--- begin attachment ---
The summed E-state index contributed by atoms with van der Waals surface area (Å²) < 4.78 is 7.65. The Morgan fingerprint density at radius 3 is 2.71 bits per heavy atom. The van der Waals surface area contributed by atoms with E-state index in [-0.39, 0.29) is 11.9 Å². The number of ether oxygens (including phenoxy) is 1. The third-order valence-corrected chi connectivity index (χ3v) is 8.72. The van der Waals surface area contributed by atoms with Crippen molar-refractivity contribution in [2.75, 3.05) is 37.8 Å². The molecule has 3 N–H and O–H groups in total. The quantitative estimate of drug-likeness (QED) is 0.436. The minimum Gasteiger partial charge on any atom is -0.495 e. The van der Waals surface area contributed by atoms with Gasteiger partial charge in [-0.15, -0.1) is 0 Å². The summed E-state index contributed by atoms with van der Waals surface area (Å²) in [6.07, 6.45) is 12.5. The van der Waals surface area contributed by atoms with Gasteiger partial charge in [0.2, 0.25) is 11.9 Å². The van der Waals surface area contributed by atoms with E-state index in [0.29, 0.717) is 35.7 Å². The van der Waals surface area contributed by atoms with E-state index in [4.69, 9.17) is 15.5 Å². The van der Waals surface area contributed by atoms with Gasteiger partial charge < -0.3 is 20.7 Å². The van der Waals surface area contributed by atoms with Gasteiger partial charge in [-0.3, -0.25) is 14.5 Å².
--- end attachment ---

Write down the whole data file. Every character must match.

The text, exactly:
The summed E-state index contributed by atoms with van der Waals surface area (Å²) < 4.78 is 7.65. The Morgan fingerprint density at radius 3 is 2.71 bits per heavy atom. The van der Waals surface area contributed by atoms with E-state index in [-0.39, 0.29) is 11.9 Å². The number of ether oxygens (including phenoxy) is 1. The third-order valence-corrected chi connectivity index (χ3v) is 8.72. The van der Waals surface area contributed by atoms with Crippen molar-refractivity contribution in [2.75, 3.05) is 37.8 Å². The molecule has 3 N–H and O–H groups in total. The quantitative estimate of drug-likeness (QED) is 0.436. The minimum Gasteiger partial charge on any atom is -0.495 e. The van der Waals surface area contributed by atoms with Gasteiger partial charge in [-0.15, -0.1) is 0 Å². The summed E-state index contributed by atoms with van der Waals surface area (Å²) in [6.07, 6.45) is 12.5. The van der Waals surface area contributed by atoms with Gasteiger partial charge in [0.2, 0.25) is 11.9 Å². The van der Waals surface area contributed by atoms with E-state index in [0.29, 0.717) is 35.7 Å². The van der Waals surface area contributed by atoms with E-state index in [4.69, 9.17) is 15.5 Å². The van der Waals surface area contributed by atoms with Gasteiger partial charge < -0.3 is 20.7 Å². The van der Waals surface area contributed by atoms with Gasteiger partial charge in [-0.3, -0.25) is 14.5 Å².